Pant was on 97 and a hit away from what would have been a famous century. He got out with a mishit of GOAT's bowling. The fans on ESPNCricinfo criticised Pant for his choice of shot and went on and on about it. One person even wrote an essay titled "How to score a 100 in a crucial match of the series without using a bat". It looks like Chetan Bhagat's publisher is hounding this person for the next book deal. Adi, these writers I tell you. I hope they get better in the future.

Then came Vihari. As much as I love test cricket and get teary-eyed every time Harsha Bhogle tweets a romantic ode to Test cricket; I was not too excited to see Pujara and Vihari bat. I got down from the bed making as less noise as possible. I used the leisure time to make myself a cup of tea, and when I resumed watching the match, I saw Pujara hitting three consecutive fours of Pat Cummins. Could the day have got any better?

And just when I was getting comfortable watching the match Pujara got out. He got bowled. It was tough to accept, Adi. I made up an excuse of doing laundry and turned off the TV. I wouldn't have had the heart to see India lose to the team dropping sitters like that Rajesh. Remember him, Adi? We used to be discouraged every time he was part of our team.

I went on with the day, forgetting that a Test Match is being played. After an hour or so, I parked my car on the side of the road and clicked on ESPNCricinfo to confirm my worst fears. The scorecard read 308/5. I couldn't believe it and frantically refreshed the app. I kept going back to the app at every signal I stopped my car. It still read 308/5. I assumed the guys at ESPNCricinfo got dejected and stopped covering the test, but then I saw one number continuously ticking - number of balls faced. Vihari and Ashwin were doing the unthinkable - batting out the day to get a draw. I quickly checked the year on the phone, and it read 2021.

Adi, I wanted to be sure there was no "Back to the future" madness happening.Turns out at the fag end of Test Cricket as we know it, the game reminded us of its beauty and displayed the old fashioned traits such as grit and tenacity.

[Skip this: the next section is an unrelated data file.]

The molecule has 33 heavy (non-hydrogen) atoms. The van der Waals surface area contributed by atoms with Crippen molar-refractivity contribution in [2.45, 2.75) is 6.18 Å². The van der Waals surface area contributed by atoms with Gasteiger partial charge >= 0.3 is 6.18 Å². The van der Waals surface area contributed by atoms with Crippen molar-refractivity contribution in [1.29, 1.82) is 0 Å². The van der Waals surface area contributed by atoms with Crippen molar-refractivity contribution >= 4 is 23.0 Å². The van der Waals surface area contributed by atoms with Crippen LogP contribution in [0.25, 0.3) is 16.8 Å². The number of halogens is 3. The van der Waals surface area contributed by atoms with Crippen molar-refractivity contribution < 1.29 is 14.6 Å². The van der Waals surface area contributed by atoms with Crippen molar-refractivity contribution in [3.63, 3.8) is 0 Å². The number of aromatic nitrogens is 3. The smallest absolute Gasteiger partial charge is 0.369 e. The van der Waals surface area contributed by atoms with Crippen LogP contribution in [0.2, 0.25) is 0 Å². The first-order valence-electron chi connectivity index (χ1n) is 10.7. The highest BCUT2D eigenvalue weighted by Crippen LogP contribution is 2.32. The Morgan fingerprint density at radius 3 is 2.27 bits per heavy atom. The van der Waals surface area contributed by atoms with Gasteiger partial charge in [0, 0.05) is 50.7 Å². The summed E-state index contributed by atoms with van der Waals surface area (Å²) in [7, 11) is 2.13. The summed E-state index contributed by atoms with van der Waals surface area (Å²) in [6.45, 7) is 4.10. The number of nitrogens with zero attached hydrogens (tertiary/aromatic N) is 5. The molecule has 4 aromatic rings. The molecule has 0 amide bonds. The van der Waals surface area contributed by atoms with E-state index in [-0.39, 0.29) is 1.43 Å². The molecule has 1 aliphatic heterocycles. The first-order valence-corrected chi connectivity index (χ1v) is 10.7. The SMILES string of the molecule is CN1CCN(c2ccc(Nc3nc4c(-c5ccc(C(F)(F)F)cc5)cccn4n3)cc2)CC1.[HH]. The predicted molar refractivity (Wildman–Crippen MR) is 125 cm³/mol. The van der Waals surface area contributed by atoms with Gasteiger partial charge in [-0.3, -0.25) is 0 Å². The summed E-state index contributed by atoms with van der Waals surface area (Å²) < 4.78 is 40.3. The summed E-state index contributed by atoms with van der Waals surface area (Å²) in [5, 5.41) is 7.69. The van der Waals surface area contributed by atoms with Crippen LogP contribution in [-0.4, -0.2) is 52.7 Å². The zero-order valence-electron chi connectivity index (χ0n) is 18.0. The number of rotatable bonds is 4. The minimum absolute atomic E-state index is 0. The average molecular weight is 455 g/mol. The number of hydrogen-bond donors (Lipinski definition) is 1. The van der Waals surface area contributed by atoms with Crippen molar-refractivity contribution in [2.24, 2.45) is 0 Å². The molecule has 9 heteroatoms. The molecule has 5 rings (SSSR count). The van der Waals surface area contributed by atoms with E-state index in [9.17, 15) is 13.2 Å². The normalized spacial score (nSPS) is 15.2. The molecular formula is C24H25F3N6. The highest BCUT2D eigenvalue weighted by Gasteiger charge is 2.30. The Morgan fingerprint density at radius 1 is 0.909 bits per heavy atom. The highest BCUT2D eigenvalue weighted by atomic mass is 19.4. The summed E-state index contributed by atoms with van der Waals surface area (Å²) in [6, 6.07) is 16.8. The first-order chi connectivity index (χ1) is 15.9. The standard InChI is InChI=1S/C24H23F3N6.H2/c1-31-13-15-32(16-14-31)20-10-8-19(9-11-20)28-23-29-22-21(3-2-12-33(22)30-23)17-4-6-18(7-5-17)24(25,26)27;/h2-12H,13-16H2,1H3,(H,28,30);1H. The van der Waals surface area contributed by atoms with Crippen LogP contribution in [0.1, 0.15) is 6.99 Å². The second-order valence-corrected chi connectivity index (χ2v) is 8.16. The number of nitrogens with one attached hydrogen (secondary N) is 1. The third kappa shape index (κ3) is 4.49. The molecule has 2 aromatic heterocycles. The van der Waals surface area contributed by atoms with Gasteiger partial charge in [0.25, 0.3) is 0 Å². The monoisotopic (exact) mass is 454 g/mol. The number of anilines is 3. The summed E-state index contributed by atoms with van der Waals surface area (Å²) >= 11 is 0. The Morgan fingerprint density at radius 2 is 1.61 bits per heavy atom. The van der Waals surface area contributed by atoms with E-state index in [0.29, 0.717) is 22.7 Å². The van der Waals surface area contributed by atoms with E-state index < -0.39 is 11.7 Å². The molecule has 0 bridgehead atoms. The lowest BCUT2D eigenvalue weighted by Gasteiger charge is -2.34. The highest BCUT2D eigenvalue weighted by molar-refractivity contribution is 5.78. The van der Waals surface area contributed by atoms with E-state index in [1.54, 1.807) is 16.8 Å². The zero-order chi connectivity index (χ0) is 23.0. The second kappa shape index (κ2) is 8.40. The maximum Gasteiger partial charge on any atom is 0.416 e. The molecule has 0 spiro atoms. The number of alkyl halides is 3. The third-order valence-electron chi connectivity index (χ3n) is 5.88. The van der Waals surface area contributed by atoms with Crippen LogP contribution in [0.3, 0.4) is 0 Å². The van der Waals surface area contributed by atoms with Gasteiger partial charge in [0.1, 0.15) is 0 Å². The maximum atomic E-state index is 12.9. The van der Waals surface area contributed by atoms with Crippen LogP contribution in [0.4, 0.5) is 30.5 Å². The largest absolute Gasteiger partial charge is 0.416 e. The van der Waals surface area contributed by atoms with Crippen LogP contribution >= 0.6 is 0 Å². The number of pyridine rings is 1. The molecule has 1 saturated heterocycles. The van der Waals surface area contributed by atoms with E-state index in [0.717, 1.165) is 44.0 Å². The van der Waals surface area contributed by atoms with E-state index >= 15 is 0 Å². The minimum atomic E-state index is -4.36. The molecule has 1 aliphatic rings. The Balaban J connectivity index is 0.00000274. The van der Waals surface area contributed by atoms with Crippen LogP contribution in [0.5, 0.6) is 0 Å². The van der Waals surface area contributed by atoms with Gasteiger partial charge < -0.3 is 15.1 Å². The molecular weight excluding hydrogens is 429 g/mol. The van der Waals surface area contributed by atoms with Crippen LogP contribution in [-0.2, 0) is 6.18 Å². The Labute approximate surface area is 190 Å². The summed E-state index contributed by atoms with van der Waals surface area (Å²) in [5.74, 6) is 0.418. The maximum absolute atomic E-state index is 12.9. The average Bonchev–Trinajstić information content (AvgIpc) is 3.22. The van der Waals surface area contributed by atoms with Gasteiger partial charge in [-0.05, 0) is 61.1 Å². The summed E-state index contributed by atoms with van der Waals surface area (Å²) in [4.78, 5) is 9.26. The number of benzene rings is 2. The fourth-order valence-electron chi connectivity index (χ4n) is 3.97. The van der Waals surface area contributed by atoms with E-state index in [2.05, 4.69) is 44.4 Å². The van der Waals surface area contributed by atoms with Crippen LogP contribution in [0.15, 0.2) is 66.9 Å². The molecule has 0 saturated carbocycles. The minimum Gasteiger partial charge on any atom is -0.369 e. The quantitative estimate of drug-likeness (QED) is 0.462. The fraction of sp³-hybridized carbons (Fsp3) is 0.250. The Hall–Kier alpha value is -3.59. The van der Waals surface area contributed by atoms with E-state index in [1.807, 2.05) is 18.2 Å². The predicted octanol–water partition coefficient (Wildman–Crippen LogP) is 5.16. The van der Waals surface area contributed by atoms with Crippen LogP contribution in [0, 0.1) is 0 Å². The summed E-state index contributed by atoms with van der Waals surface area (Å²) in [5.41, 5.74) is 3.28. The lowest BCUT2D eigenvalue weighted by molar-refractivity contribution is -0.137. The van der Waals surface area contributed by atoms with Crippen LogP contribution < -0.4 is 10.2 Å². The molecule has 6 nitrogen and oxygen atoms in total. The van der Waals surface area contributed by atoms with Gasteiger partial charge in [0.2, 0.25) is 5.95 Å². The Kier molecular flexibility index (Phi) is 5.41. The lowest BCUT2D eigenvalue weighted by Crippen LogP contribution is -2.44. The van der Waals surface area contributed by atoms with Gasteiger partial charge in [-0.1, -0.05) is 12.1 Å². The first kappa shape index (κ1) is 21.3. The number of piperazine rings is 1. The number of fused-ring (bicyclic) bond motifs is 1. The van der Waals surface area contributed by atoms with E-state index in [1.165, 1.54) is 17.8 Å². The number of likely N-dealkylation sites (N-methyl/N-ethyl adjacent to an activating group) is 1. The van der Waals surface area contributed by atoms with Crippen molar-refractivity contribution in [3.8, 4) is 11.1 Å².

I came back; turned on the TV and switched off the world. Ten overs were remaining in the day. Tim Paine was trying to get into the head of Ashwin not knowing he is talking to a smarter person; maybe the most intelligent person on the field. Ashwin was resolute in his defence. Starc bowled his heart out, and Vihari stayed away from bowls that could lead to his dismissal. The last overs were tense, Adi. Anything could have happened. All Australia needed was one wicket, and they would have gotten the rest. Ashwin edged one and Paine dropped the catch. Karma being Karma. Both batsmen stood their ground. India stood their ground. They refused to accept defeat. They did not have the legs to secure a win, but they had a heart big enough to never give up.

Adi, I know how much you love test cricket, and I want to remind you that when Ashwin and Vihari were walking back to the pavilion, you cried. You tried not to make it obvious, but you did cry. This test match was a gift from the game you love and the series you have followed for years.

I hope Test Cricket remains in whatever form it is allowed to exist in the future. For all practical reasons it might die soon. However, I do wish this is one form of sport that stands the test of time as it always has. Irrespective I do hope this letter reminds you of this beautiful day when India stood its ground. Please say Hi to Preeti for me!

Sincerely, Today's Adi.